JinxPro "Money Time"

JinxPro "Money Time"
DIR: Tristan Warren

One of the best things that street skating does is put one in the middle of some of the most bizarre situations. Anyone who has spent any time out on missions will know the crazy and beautiful experiences rolling around backstreets late and at night can throw up—witnessing the most unexpected people, juxtapositions, and moments, humanity rubbing up against each other, and the world. I remember long conversations with tramps, discussing books and literature, and having bizarre interactions with crazy swivel-eyed "care in the community" types, high on psychotropics, away with the fairies but bristling with confused aggression. I recall beautiful moments climbing into vacant spaces to find a piece of architecture that worked perfectly for "that trick" and having to make ourselves scarce after being chased away by a screaming man with a samurai sword. That brilliant tour trip and our van were ripped off by Turkish rude boys for the second time that day. We chased them across the wasteland in the middle of a council estate in Marseille, only to have them disappear through a maze of alleys and well-known streets.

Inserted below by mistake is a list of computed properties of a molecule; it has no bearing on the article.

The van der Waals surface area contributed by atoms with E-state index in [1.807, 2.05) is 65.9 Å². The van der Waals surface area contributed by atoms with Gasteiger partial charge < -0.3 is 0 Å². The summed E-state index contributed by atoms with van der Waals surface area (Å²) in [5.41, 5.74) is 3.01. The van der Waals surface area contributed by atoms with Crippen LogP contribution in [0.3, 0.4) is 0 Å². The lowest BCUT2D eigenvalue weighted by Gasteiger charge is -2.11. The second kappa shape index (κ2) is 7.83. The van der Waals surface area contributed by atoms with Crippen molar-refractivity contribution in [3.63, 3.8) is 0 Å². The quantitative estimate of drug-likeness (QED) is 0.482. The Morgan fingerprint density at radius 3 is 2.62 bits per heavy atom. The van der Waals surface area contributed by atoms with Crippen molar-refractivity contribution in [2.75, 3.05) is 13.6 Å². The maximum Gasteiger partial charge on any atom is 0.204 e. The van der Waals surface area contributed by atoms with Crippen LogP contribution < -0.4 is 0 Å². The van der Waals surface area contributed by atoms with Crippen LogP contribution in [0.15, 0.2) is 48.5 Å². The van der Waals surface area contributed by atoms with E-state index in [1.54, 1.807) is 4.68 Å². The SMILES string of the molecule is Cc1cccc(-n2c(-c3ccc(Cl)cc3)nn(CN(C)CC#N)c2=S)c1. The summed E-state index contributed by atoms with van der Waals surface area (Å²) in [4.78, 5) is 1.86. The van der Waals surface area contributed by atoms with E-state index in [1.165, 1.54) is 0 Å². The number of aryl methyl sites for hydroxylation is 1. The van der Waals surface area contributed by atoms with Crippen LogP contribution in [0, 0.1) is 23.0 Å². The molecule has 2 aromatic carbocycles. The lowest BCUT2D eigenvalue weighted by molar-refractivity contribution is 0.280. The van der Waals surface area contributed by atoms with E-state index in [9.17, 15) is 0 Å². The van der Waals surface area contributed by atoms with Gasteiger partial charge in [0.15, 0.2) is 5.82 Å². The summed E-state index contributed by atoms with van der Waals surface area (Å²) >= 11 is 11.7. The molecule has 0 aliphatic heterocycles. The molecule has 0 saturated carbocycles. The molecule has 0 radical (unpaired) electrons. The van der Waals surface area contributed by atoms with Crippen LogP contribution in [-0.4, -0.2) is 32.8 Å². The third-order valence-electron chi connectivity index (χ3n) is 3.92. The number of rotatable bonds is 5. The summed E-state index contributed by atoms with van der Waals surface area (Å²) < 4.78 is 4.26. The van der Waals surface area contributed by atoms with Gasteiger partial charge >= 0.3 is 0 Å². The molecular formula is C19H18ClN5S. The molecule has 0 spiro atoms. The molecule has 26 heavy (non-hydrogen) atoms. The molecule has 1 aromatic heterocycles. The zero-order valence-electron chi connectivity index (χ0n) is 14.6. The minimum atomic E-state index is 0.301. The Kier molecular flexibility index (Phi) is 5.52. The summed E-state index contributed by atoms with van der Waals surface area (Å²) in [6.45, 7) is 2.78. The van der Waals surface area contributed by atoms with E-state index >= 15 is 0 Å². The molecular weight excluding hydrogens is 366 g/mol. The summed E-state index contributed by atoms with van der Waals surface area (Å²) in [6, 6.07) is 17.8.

Crazy times but stuff that sticks with you forever.

Check with any skater, and you'll hear similar stories. It's not like this stuff isn't happening all the time; it's not out of the ordinary it's just that something about skateboarding and the spaces we occupy that put us in these types of situations.

I love "Money Time" because it's all of these moments. It's some of their crazy times. Nowadays, it's called hijinx, and it's as much a part of skateboarding as the tricks. It's the interactions, the real visceral feelings. It's scary, thrilling, and honest. Nothing prepares a young person better for life than having to keep it together in the middle of a riot, dealing with crazies, or navigating overzealous security meatheads.

It's all in this film, a collection of craziness both on and off the skateboard. It's hard to pick a favourite as there seems to be no end of radness on show and the pace doesn't slow.** Tristan Warren is my new favourite filmmaker. I can imagine him making many more notable films in the future, and I hope he keeps up his reportage "JinxPro" approach to documenting this crew and the world in general. It's refreshing in its rawness and exciting for its honesty. Skating is always better for having this layer of realism interwoven within it. Its feet firmly planted on the ground reflecting the spaces and people occupying this strange yet intriguing subterranean world.

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